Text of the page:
- Containers should be brushed or rinsed to remove as much
potting media as possible before treatment.
- Containers must be unstacked or loosely stacked so that the solution can circulate freely to all portions of the pots.
- Sanitizing solutions shall be freshly made or tested to ensure target concentrations.
- Containers should be fully immersed in the sanitizing solution for at least the minimum specified time before removing to rinse or dry. Some agitation may be necessary to break up air bubbles that may keep surfaces from being wetted.
Sodium hypochlorite: Immerse containers in a fresh solution of diluted bleach (0.525% sodium hypochlorite, Table 1) for a minimum of 5 minutes. Solutions must be made fresh and replaced if contaminated with substantial amounts of organic debris. Chlorine concentrations should be tested before reuse (e.g., using commercial test strips) and should be no lower than 5000 ppm in the solution being used.
Quaternary ammonium compounds: As discussed in section 1.1.1., these materials must be used at the concentration and exposure time described on the product label. Concentration should be tested before reuse (e.g., using commercial test strips) and replenished or replaced in accordance with label specifications to attain the required concentration. Exposure times listed on labels are minimums and may not be sufficient to kill all types of Phytophthora spores; check the label for specific efficacy claims.
If residues on containers are moist, heating to a temperature of at least 122°F (50°C) for at least 30 minutes will kill propagules of many, but possibly not all, Phytophthora species. To provide for a margin of safety and to obtain kill of other plant pathogenic fungi, containers with moist residues should be heated to 140°F (60°C) or higher for at least 30 minutes. If residues are dry, treatment temperature should be at least 160°F (71°C). All portions of the treated containers must be maintained at the target temperature for 30 minutes. Note that timing should start when the coolest portions of the treated containers have reached the target temperature.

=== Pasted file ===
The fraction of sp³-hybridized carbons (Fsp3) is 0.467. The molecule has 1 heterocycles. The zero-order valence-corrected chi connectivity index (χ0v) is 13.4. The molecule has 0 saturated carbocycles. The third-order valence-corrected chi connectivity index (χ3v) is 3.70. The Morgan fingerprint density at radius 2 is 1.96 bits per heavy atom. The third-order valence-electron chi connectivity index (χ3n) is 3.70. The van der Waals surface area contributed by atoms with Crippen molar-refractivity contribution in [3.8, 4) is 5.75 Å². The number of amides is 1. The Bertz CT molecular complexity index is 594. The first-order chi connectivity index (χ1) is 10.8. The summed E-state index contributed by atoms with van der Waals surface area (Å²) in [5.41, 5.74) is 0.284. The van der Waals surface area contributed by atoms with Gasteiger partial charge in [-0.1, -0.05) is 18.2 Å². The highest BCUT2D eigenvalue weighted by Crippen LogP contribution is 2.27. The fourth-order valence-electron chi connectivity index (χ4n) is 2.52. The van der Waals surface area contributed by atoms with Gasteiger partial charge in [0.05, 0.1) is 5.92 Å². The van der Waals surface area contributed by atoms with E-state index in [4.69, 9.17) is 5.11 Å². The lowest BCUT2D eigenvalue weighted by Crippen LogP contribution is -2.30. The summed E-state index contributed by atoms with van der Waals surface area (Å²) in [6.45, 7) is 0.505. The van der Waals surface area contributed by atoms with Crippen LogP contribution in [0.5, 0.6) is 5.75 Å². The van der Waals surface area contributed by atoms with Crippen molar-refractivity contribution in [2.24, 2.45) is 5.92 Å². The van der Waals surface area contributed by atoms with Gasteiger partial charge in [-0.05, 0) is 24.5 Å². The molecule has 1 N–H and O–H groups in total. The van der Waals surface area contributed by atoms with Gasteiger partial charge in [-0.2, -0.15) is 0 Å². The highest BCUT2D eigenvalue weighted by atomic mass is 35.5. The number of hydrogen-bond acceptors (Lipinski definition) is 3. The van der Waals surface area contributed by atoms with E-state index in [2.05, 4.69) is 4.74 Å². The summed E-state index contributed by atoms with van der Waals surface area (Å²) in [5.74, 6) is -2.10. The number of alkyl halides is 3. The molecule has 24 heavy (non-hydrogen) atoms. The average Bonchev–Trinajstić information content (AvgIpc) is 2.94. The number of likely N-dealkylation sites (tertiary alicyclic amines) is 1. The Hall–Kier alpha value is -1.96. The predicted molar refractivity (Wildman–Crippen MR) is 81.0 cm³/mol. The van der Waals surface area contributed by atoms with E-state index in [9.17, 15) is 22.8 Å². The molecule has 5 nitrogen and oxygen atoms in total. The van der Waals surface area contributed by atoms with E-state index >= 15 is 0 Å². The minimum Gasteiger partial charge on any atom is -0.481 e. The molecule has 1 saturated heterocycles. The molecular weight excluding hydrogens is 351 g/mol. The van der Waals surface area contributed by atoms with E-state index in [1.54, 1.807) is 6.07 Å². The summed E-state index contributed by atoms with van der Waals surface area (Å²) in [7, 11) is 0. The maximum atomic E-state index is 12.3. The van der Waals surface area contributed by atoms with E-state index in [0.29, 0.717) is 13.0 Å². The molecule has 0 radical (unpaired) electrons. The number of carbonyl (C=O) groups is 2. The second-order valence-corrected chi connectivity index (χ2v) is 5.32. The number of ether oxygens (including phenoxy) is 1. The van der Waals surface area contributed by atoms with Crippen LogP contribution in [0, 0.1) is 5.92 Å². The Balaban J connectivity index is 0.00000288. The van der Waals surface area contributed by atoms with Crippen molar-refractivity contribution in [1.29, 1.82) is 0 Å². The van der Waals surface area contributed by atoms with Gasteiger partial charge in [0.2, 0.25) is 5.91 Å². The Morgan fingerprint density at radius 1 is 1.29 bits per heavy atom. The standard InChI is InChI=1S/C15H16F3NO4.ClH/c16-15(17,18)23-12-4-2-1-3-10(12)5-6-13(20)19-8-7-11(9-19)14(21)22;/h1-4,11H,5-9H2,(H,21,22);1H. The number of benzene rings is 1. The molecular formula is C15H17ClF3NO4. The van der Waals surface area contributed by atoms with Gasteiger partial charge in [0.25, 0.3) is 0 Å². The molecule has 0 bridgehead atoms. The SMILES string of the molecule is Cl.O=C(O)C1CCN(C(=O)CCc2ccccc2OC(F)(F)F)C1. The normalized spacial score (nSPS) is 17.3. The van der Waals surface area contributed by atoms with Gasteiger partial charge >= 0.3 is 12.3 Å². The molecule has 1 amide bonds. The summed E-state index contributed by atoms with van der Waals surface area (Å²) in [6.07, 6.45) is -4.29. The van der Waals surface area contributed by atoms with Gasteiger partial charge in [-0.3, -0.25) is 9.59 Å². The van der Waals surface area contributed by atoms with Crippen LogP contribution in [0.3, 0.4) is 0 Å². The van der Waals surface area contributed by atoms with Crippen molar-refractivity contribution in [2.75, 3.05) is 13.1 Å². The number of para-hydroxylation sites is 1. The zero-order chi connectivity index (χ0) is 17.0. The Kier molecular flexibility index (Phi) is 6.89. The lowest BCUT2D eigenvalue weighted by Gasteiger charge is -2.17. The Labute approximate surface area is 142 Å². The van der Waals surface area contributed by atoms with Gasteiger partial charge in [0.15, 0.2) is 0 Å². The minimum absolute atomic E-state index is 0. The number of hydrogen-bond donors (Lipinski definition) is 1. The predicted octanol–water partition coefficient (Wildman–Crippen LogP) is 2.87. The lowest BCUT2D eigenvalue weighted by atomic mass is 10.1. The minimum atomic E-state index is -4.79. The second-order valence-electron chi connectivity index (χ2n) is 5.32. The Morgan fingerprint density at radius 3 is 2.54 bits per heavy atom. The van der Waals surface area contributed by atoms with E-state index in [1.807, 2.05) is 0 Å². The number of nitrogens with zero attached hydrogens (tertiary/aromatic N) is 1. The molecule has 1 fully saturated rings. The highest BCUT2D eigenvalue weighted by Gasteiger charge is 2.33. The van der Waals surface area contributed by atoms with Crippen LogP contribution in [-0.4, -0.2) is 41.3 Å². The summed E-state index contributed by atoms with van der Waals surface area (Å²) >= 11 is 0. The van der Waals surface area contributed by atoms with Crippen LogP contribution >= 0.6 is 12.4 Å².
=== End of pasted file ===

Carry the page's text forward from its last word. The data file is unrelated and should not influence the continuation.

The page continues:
Temperature should be monitored using thermometers or thermocouples placed among the parts of the containers that will be slowest to heat. Heat may be applied by any of several methods as long as the target temperatures can be maintained for the necessary duration. Loosely stacked containers may be treated using steam or aerated steam in a closed container. Direct solar heating can be used by wrapping moistened containers in clear plastic and laying them horizontally on a clean surface to maximize solar exposure. Greater solar heating may be obtained in a solar oven, i.e., a closed, insulated container with a glass or clear plastic top. More uniform heating will be obtained if hot air can circulate around the containers.
Containers can also be heat treated by submerging them in water that is maintained at 160°F (71 C) or higher for a minimum of 30 minutes. Once containers are submerged, timing of the treatment period should begin when water temperature throughout the treatment tank has reached the target temperature. Container stacking should be loose enough to allow all surfaces to become fully wetted and avoid air pockets.
Surfaces and tools should be clean and sanitized before use. Tools and working surfaces (e.g., potting benches) should be smooth and nonporous to facilitate cleaning and sanitation. Wood handles on tools should be sealed with a waterproof coating to make them easier to sanitize.
Before sanitizing, all soil and organic material (roots, sap, etc.) should be removed from the surface. If necessary, use a detergent solution and brush to scrub off surface contaminants.
The following materials can be used to sanitize tools or
surfaces that are clean and free of surface water. As noted above, if treated
surfaces are wet, the sanitizing solution will be diluted:
- 70-90% ethyl or isopropyl alcohol - spray to thoroughly wet and allow to air dry before use
- freshly diluted bleach solution (0.525% sodium hypochlorite, Table 1) for a minimum of 1 minute (due to corrosivity, not advised for steel or other materials damaged by bleach)
- quaternary ammonium disinfectant - use according to manufacturer recommendations - freshly made or tested to ensure target concentrations, discussion of quaternary ammonium compounds is here
- for hydrogen dioxide products, follow label instructions for treating greenhouse surfaces and equipment, allowing sufficient contact time for disinfecting.
8/4/2020 - Corrected typo in sodium hypochlorite section paragraph of section 2.2.1 - 2000 ppm was listed in error; has been corrected to 5000 ppm. Additional small wording edits.